5. 02/08/19 Edit: I just finished mounting this mirror. I've made a post at the end with a full report of everything I did. - Thank you everyone for your wisdom in this again!! Hi everyone! My wife just bought a gigantic 8ft tall mirror..... that has no anchors whatsoever and with a baby coming to join the family soon, I really have a deep seated mistrust of the damn mirror even if it's 192lbs. Is there anything I can do/build that I can add to the frame to make sure it's stable (including adding those earthquake straps to the wall towards the top of the mirror? It's currently freestanding and I absolutely loathe the idea of a free standing giant wooden mirror. I've attached 2 photos for reference. one is of the bottom to show how it currently "stands" and the other is the general overview of it. Tell me what you think guys! I really don't know what the hell I can do to make sure it's secure and wont slip and still look clean and discrete! EDIT: I just want to clarify that I want this mirror to stay on the floor, but I want to make sure that it doesn't slide over the years and in case of any earthquakes we might experience. I do not plan to have it hanging off the wall at all, but would like a way to secure it to the wall but still be on the floor.
  6. Thanks! I finally finished the vertical garden last Saturday!!!! Here are the pics!!! from wood to garden! Now it's my wife's job to find the flowers and plant them. Then I'll have to figure out the drip system and how I will run the tubing.
  7. I looked it up and the suggested drill bit for a pilot hole would be 5/64 drill bit which isn't too bad. i might do a test drill on a spare piece of wood but i think it should be good. i've never heard of VIX Bits but they look pretty badass although i have no idea how it self centers.
  8. funn!!!!! 160 holes to pre-drill then drill..... all by saturday lol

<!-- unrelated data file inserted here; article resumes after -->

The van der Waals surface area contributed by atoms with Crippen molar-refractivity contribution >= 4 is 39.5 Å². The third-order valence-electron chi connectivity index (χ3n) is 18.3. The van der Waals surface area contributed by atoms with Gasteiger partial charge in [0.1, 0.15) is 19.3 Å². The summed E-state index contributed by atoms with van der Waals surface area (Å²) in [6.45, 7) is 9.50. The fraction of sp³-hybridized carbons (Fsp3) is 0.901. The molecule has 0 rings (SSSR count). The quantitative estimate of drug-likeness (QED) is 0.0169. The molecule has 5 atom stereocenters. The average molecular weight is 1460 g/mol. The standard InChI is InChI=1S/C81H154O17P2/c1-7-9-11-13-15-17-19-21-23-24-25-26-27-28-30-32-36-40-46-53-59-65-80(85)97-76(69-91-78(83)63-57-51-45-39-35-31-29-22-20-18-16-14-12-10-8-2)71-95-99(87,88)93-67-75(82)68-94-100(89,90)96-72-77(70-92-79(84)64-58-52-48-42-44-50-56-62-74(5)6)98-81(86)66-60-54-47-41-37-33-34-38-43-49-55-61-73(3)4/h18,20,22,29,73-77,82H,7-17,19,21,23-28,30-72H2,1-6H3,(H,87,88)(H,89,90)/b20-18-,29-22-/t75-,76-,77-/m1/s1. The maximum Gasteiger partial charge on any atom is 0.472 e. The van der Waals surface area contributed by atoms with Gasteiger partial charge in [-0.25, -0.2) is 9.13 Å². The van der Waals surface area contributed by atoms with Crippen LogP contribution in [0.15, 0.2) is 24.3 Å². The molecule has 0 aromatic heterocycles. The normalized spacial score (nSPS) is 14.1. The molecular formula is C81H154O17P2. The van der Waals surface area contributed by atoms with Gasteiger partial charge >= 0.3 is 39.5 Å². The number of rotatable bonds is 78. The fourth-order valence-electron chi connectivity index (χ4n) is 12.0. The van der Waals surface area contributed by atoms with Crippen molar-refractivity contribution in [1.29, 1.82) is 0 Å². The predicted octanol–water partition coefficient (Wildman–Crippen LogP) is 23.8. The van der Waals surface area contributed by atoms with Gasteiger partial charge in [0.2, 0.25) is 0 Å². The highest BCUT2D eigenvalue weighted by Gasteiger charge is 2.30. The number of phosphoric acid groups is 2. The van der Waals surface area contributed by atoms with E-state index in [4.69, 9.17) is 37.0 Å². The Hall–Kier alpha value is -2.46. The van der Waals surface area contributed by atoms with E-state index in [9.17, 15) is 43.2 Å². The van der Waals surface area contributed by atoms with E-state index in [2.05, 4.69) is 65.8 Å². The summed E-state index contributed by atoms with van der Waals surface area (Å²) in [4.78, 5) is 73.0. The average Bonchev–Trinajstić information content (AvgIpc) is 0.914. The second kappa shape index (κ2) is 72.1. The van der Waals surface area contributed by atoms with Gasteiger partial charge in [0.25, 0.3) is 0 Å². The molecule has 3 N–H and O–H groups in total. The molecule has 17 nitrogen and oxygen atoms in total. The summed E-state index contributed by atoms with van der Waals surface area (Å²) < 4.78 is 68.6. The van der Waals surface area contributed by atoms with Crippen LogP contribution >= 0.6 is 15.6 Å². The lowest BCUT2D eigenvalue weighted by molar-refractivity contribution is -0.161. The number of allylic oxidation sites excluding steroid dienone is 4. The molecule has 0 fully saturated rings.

9. but don't i have to drill pilot holes in first so i dont' split the wood?
  10. Thanks guys! i ended up buying the same style as you suggested. just bought 175 of these screws... knowing i need to screw in 160 of them into 32 brackets (since they all have 5 holes each....) I am going to hate myself this week and i will submit pictures of my work later next week once my wife starts to load up the planters!
  11. hmm that looks great. too bad I can't find a rusty brown color. black might have to do Sent from my SM-N950F using Tapatalk
  12. HI! I'm back after months of disappearing. Many months ago I was in the general planning stages of building a vertical garden. Currently I am about 80% done and I am running into a... creative (?) roadblock. The planter boxes are built and stained (with waterproof stain) and the studs are in the process of being screwed into the wall. My wife has decided that she wants brackets to hold the planters up to give it an extra fancy look, so I got brackets. My question here now is.. what would you guys recommend/use for these brackets? Should I be using wood screws? or nails? or some other type of material that would secure the bracket onto the box & studs? here's the bracket in question: https://www.etsy.com/listing/542062688/14-off-simple-elegantly-decorated-shelf?ref=listing-shop-header-0 Tell me what you guys think. Thanks!
  13. I know it's been almost a month since I responded. I was able to finally get it to square up on lock. it took a few attempts. I couldn't adjust the fence whenit's locked down (even when the screws are loosened) so i had to slowly adjust bit by bit till it locks perfectly straight
  14. I'll think that it should be reasonably stable once I lock the wheels. I figured that I can always lift the bench higher when I put it away. I was also considering re-doing the top and maybe give it a 12" wing on each side so the crossbar should be out of the way. I have yet to adjust the fence (I've been up to my eyeballs sanding down 100+ redwood planks for the vertical garden.. my fingers feel like it's got tiny springs at the tip of my finger for the past day now
  15. This might be a cop out on my part, but I was looking at this manual standing desk from home depot and I wonder if I could instead use this as my work bench and from time to time repurpose it as an outfeed table or even an extension to support longer pieces. it would also allow me to adjust the height to fit the table saw underneath when I dont need it and i was also considering expanding the table top to create a "wing" to overhang to get even more space. What do you think? https://www.homedepot.com/p/Husky-62-in-W-x-24-in-D-Adjustable-Height-Workbench-Table-in-Black-HOLT62XDB12/301810799